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Senator Elizabeth Warren on Monday offered a broad apology at a forum organized by Native Americans, publicly acknowledging missteps relating to her claims of tribal ancestry that have fueled discomfort among some Native and progressive activists and made her a target of ridicule by President Trump and other Republicans.

“I want to say this, like anyone who’s been honest with themselves,” Warren said at the event in Sioux City, Iowa. “I know that I have made mistakes. I am sorry for harm I have caused. I have listened and I have learned, a lot.”

Her apology was sweeping but not specific. Warren did not directly mention the DNA test she took last year in an effort to prove her claims — a step that raised deep objections from Native Americans who opposed her use of controversial racial science to make a point about her ancestry. On Monday, the video promoting those results, first released last fall, was no longer on her campaign website.

Eight months into her presidential campaign, Warren is engaging anew on an issue that she had tried to put to rest last year by releasing the DNA test. After apologizing in private, and doing other outreach to Native Americans, she used the forum Monday to highlight her connections with indigenous leaders. She sought to move beyond the controversy and into the realm of policy — a place where she is much more comfortable.

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“The federal government’s history with our tribal nations has been one of broken promises. We need to make change. We need to honor our trust and treaty obligations to the native tribes,” Warren said, connecting the problems facing Native Americans to her broader calls for “big structural change.”

Her presentation — and the apology — was met with warm applause.

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Frank White, chairman of the Winnebago Tribe of Nebraska, attended the forum and suggested that, in his view, she had already addressed her heritage.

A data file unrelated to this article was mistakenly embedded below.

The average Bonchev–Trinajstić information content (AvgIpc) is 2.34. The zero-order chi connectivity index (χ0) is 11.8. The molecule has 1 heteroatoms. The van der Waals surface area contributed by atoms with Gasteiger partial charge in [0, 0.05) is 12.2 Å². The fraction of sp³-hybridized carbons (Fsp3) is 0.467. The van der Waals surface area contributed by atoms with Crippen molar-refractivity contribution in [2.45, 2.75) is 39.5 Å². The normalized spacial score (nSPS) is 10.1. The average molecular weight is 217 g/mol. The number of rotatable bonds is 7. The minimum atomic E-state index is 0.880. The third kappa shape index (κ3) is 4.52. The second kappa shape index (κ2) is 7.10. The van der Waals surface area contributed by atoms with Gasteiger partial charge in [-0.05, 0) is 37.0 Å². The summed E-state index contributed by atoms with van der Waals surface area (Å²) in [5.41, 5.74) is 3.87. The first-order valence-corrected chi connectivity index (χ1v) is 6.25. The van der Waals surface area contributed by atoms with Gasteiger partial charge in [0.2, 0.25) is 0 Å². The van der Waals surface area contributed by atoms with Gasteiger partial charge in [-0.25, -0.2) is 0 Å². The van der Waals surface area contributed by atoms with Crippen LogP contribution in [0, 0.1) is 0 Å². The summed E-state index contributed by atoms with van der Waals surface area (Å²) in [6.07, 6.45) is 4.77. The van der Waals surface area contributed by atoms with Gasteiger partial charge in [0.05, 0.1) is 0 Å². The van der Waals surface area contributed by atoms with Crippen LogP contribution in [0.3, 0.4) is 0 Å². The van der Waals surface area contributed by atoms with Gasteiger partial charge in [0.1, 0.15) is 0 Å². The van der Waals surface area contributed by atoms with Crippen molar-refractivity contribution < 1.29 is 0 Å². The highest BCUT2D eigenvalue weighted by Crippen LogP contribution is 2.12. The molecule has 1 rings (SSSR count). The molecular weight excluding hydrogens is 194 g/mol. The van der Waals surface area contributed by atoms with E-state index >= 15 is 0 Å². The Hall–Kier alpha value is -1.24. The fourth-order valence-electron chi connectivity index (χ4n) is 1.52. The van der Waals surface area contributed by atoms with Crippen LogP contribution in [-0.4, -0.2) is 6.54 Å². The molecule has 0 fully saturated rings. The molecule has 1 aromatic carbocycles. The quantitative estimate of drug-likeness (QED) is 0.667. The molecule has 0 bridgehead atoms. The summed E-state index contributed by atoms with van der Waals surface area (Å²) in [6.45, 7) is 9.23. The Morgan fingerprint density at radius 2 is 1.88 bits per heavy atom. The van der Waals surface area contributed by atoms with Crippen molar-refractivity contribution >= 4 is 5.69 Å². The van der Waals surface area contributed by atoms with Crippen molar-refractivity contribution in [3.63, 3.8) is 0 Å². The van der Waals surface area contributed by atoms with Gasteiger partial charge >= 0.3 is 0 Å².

“She covered the issue in the past and then she left it how it is,” he said in a phone interview. “I don’t think it’s a major concern to the Native Americans in our area.”

The controversy over Warren’s heritage has simmered since her first Senate race in 2012, when she was revealed to have identified herself as Native American in some academic directories during part of her career as a law professor. Warren has described distant Native American ancestry as an indelible part of her family history; her political opponents have suggested she used those claims to get ahead, although a Boston Globe review of her career as a professor found that wasn’t the case.

In recent years, Trump has seized on the issue, using an ethnic slur, “Pocahontas,” to suggest she is lying. Last fall, Warren released a carefully produced video that included the results of a DNA test meant to prove him wrong by showing she had a very distant indigenous ancestor.

Some Native Americans have long been wary of white people attempting to claim Indian ancestry in hopes of a benefit, and they publicly objected to her use of the test.

Earlier this year, Warren apologized privately to Cherokee nation officials for causing any “confusion” about a tribe’s right to determine who its members are — a move that drew new attention to the controversy days before the official launch of her presidential campaign.